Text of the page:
Banana Pi presented its first engineering samples of a Rockchip RK3588 SoM (system on module) with up to 8 GB of RAM and 128 GB of flash memory, as well as a development kit with dual Ethernet, three HDMI ports, SATA interfaces, PCIe interface, etc.
The Rockchip RK3588 octa-core Cortex-A76/A55 processor is the company’s most powerful, both in terms of CPU and GPU power, but also with a wide range of high-speed interfaces, and will be found in the next single Radxa ROCK5 board computer and a yet to be announced card from Pine64.
- SoC – Octa-core Rockchip RK3588 processor with four 2.4 GHz Cortex-A76 cores, four 1.8 GHz Cortex-A55 cores, Arm Mali G610MC4 GPU, 6 TOPS NPU, 8K 10-bit decoder, encoder 8K
- System memory – 2 GB, 4 GB or 8 GB LPDDR4
- Storage – 32GB, 64GB, or 128GB eMMC flash
- 313-pin SO-DIMM edge connector for I/O including PCI 3.0, SATA 3.0, USB 3.1, etc.
- Power Management – On-Module PMIC
- Dimensions – 82.8 x 63mm
Assuming all the components are on top of the module, that means it only includes the CPU, memory, storage, and power management circuitry, and all other functionality would be implemented on one board carrier via the edge connector.
An example of this is the RK3588_MB “motherboard” with two Ethernet ports, two SATA 3.0 ports plus a power connector, three HDMI ports as with two video outputs and one video input, two USB 2.0 ports, one USB 3.1 port, 1x USB-C type, a MicroSD card slot, MIPI CSI/DSI interfaces and a horizontal PCIe slot placed on the side of the board. I can also see what the WiFi + Bluetooth module looks like plus three u.FL antenna connectors and a power connector for 12V/1A power.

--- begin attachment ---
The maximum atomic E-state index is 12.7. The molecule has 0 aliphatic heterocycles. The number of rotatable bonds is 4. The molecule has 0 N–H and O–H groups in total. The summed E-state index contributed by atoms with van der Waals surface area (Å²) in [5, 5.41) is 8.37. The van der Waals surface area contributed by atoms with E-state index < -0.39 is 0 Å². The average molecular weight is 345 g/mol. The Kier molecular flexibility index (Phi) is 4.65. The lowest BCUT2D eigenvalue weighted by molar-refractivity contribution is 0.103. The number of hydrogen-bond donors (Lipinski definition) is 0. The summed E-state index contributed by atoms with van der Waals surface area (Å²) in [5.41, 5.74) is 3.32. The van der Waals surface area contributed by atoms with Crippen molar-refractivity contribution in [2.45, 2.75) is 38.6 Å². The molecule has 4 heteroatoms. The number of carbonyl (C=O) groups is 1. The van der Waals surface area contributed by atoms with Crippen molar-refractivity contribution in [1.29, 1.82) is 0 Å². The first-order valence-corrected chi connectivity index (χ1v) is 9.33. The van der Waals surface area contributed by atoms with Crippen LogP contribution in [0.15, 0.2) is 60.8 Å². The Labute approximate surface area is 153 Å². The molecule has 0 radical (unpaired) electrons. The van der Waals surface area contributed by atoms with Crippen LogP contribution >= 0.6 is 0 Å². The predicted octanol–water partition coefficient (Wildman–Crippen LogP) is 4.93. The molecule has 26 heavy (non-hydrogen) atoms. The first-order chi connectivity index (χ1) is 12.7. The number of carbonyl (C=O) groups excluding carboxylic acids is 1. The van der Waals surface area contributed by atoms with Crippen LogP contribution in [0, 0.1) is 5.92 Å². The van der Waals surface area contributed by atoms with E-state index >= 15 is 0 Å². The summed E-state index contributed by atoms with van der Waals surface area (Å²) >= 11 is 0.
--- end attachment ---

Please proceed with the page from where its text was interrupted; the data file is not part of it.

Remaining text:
Banana Pi will provide Android 12.0 and Linux BSPs for the RK3588 SoM and SDK, and the module should eventually be found in Arm-based mini PCs, high-end tablets, edge computing servers, reality headsets virtual reality, network video recorders (NVR), 8K TV boxes and digital signage, and more.
You’ll have to be patient as Banana Pi says while the hardware samples are ready, they’ve just started working on the BSP. From what I’ve been told (and can see with my own eyes), Rockchip RK3588 is an incredibly complex CPU, so it’ll be a while before the software is ready, and Q4 2022 is probably a reasonable goal to have the most important features implemented. Once everything is working, the Rockchip RK3588 rigs should be more than twice as fast as the Amlogic S922X/A311D boards, and the difference will be even more stark with graphics-intensive workloads.